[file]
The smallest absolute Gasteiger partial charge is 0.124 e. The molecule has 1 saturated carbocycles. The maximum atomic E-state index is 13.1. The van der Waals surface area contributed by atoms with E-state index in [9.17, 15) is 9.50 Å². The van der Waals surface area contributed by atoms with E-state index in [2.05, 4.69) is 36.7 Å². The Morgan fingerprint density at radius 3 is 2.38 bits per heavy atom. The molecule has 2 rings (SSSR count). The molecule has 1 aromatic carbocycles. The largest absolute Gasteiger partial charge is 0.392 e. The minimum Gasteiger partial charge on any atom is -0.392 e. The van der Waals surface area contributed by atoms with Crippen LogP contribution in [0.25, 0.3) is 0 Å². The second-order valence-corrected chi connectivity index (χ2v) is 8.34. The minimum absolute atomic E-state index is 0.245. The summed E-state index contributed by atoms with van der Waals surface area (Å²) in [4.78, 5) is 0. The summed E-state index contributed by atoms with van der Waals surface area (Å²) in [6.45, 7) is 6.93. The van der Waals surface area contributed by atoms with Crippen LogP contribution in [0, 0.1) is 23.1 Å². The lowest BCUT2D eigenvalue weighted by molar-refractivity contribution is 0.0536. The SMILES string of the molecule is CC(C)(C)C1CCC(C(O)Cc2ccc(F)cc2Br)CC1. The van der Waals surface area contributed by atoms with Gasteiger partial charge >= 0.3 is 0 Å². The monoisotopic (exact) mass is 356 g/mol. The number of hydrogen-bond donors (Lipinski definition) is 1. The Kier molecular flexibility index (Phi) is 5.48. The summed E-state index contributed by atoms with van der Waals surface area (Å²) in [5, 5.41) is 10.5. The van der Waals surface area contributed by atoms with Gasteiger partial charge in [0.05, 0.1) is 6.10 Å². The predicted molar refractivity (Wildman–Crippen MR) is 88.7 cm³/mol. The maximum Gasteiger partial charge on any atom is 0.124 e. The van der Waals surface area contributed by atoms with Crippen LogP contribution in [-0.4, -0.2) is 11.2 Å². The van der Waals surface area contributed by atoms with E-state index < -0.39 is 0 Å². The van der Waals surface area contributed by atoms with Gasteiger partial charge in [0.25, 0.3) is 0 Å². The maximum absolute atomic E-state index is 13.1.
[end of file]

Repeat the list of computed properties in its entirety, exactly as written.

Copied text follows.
The smallest absolute Gasteiger partial charge is 0.124 e. The molecule has 1 saturated carbocycles. The maximum atomic E-state index is 13.1. The van der Waals surface area contributed by atoms with E-state index in [9.17, 15) is 9.50 Å². The van der Waals surface area contributed by atoms with E-state index in [2.05, 4.69) is 36.7 Å². The Morgan fingerprint density at radius 3 is 2.38 bits per heavy atom. The molecule has 2 rings (SSSR count). The molecule has 1 aromatic carbocycles. The largest absolute Gasteiger partial charge is 0.392 e. The minimum Gasteiger partial charge on any atom is -0.392 e. The van der Waals surface area contributed by atoms with Crippen LogP contribution in [0.25, 0.3) is 0 Å². The second-order valence-corrected chi connectivity index (χ2v) is 8.34. The minimum absolute atomic E-state index is 0.245. The summed E-state index contributed by atoms with van der Waals surface area (Å²) in [4.78, 5) is 0. The summed E-state index contributed by atoms with van der Waals surface area (Å²) in [6.45, 7) is 6.93. The van der Waals surface area contributed by atoms with Crippen LogP contribution in [0, 0.1) is 23.1 Å². The lowest BCUT2D eigenvalue weighted by molar-refractivity contribution is 0.0536. The SMILES string of the molecule is CC(C)(C)C1CCC(C(O)Cc2ccc(F)cc2Br)CC1. The van der Waals surface area contributed by atoms with Gasteiger partial charge >= 0.3 is 0 Å². The monoisotopic (exact) mass is 356 g/mol. The number of hydrogen-bond donors (Lipinski definition) is 1. The Kier molecular flexibility index (Phi) is 5.48. The summed E-state index contributed by atoms with van der Waals surface area (Å²) in [5, 5.41) is 10.5. The van der Waals surface area contributed by atoms with Gasteiger partial charge in [0.05, 0.1) is 6.10 Å². The predicted molar refractivity (Wildman–Crippen MR) is 88.7 cm³/mol. The maximum Gasteiger partial charge on any atom is 0.124 e. The van der Waals surface area contributed by atoms with Crippen LogP contribution in [-0.4, -0.2) is 11.2 Å². The van der Waals surface area contributed by atoms with E-state index < -0.39 is 0 Å². The van der Waals surface area contributed by atoms with Gasteiger partial charge in [0.25, 0.3) is 0 Å². The maximum absolute atomic E-state index is 13.1.